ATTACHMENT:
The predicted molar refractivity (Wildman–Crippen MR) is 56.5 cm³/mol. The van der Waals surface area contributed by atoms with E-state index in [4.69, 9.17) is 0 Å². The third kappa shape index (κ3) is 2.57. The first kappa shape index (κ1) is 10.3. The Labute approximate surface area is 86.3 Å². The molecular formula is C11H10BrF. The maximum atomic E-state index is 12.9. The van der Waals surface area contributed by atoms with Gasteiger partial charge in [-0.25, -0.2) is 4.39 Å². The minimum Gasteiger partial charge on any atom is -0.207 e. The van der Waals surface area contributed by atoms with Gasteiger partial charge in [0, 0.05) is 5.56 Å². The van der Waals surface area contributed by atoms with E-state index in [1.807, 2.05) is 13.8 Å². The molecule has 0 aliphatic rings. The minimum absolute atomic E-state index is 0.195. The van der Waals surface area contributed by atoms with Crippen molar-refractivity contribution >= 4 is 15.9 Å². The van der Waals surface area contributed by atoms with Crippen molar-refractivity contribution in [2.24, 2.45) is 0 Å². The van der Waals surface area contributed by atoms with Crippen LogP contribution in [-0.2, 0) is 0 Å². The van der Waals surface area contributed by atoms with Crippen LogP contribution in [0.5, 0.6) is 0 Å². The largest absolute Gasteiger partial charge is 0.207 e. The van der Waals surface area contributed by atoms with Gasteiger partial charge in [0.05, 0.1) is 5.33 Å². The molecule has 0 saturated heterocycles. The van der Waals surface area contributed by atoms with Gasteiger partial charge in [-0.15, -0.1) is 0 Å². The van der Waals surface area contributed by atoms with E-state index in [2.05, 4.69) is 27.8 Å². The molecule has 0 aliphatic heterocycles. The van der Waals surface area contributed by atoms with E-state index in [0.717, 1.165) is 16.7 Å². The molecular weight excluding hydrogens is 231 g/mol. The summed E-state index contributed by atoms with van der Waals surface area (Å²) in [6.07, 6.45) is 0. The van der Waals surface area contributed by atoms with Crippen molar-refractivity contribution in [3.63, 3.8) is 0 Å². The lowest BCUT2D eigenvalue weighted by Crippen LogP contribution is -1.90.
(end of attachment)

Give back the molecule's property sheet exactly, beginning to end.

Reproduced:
The predicted molar refractivity (Wildman–Crippen MR) is 56.5 cm³/mol. The van der Waals surface area contributed by atoms with E-state index in [4.69, 9.17) is 0 Å². The third kappa shape index (κ3) is 2.57. The first kappa shape index (κ1) is 10.3. The Labute approximate surface area is 86.3 Å². The molecular formula is C11H10BrF. The maximum atomic E-state index is 12.9. The van der Waals surface area contributed by atoms with Gasteiger partial charge in [-0.25, -0.2) is 4.39 Å². The minimum Gasteiger partial charge on any atom is -0.207 e. The van der Waals surface area contributed by atoms with Gasteiger partial charge in [0, 0.05) is 5.56 Å². The van der Waals surface area contributed by atoms with E-state index in [1.807, 2.05) is 13.8 Å². The molecule has 0 aliphatic rings. The minimum absolute atomic E-state index is 0.195. The van der Waals surface area contributed by atoms with Crippen molar-refractivity contribution >= 4 is 15.9 Å². The van der Waals surface area contributed by atoms with Crippen molar-refractivity contribution in [2.24, 2.45) is 0 Å². The van der Waals surface area contributed by atoms with Crippen LogP contribution in [-0.2, 0) is 0 Å². The van der Waals surface area contributed by atoms with Crippen LogP contribution in [0.5, 0.6) is 0 Å². The largest absolute Gasteiger partial charge is 0.207 e. The van der Waals surface area contributed by atoms with Gasteiger partial charge in [0.05, 0.1) is 5.33 Å². The molecule has 0 saturated heterocycles. The van der Waals surface area contributed by atoms with Gasteiger partial charge in [-0.15, -0.1) is 0 Å². The van der Waals surface area contributed by atoms with E-state index in [2.05, 4.69) is 27.8 Å². The molecule has 0 aliphatic heterocycles. The van der Waals surface area contributed by atoms with E-state index in [0.717, 1.165) is 16.7 Å². The molecular weight excluding hydrogens is 231 g/mol. The summed E-state index contributed by atoms with van der Waals surface area (Å²) in [6.07, 6.45) is 0. The van der Waals surface area contributed by atoms with Crippen molar-refractivity contribution in [3.63, 3.8) is 0 Å². The lowest BCUT2D eigenvalue weighted by Crippen LogP contribution is -1.90.